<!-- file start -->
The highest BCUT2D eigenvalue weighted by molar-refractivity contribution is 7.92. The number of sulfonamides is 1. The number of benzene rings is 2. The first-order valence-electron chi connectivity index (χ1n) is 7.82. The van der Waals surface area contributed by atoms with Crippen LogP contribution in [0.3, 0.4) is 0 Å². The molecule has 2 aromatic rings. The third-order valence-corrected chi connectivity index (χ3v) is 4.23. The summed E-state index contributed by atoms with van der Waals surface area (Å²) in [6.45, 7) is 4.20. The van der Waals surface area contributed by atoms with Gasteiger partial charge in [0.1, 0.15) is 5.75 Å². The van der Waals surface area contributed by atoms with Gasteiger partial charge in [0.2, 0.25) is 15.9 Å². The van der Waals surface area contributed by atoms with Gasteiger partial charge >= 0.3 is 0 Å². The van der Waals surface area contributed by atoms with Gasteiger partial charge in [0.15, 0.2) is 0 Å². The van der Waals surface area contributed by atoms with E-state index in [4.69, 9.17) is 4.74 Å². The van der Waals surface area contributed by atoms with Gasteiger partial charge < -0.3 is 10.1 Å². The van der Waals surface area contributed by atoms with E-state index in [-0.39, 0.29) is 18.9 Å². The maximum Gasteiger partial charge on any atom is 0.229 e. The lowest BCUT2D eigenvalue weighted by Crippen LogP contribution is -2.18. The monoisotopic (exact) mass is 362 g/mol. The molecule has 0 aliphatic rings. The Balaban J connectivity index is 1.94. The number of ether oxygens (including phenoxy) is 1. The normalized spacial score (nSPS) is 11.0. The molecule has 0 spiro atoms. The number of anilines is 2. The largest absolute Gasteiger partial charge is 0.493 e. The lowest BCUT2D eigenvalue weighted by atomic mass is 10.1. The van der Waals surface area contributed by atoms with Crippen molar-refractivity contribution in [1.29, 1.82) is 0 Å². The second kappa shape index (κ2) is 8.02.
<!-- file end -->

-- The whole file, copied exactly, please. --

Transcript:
The highest BCUT2D eigenvalue weighted by molar-refractivity contribution is 7.92. The number of sulfonamides is 1. The number of benzene rings is 2. The first-order valence-electron chi connectivity index (χ1n) is 7.82. The van der Waals surface area contributed by atoms with Crippen LogP contribution in [0.3, 0.4) is 0 Å². The molecule has 2 aromatic rings. The third-order valence-corrected chi connectivity index (χ3v) is 4.23. The summed E-state index contributed by atoms with van der Waals surface area (Å²) in [6.45, 7) is 4.20. The van der Waals surface area contributed by atoms with Gasteiger partial charge in [0.1, 0.15) is 5.75 Å². The van der Waals surface area contributed by atoms with Gasteiger partial charge in [0.2, 0.25) is 15.9 Å². The van der Waals surface area contributed by atoms with Gasteiger partial charge >= 0.3 is 0 Å². The van der Waals surface area contributed by atoms with Gasteiger partial charge in [0.15, 0.2) is 0 Å². The van der Waals surface area contributed by atoms with E-state index in [4.69, 9.17) is 4.74 Å². The van der Waals surface area contributed by atoms with Gasteiger partial charge < -0.3 is 10.1 Å². The van der Waals surface area contributed by atoms with E-state index in [-0.39, 0.29) is 18.9 Å². The maximum Gasteiger partial charge on any atom is 0.229 e. The lowest BCUT2D eigenvalue weighted by Crippen LogP contribution is -2.18. The monoisotopic (exact) mass is 362 g/mol. The molecule has 0 aliphatic rings. The Balaban J connectivity index is 1.94. The number of ether oxygens (including phenoxy) is 1. The normalized spacial score (nSPS) is 11.0. The molecule has 0 spiro atoms. The number of anilines is 2. The largest absolute Gasteiger partial charge is 0.493 e. The lowest BCUT2D eigenvalue weighted by atomic mass is 10.1. The van der Waals surface area contributed by atoms with Crippen molar-refractivity contribution in [1.29, 1.82) is 0 Å². The second kappa shape index (κ2) is 8.02.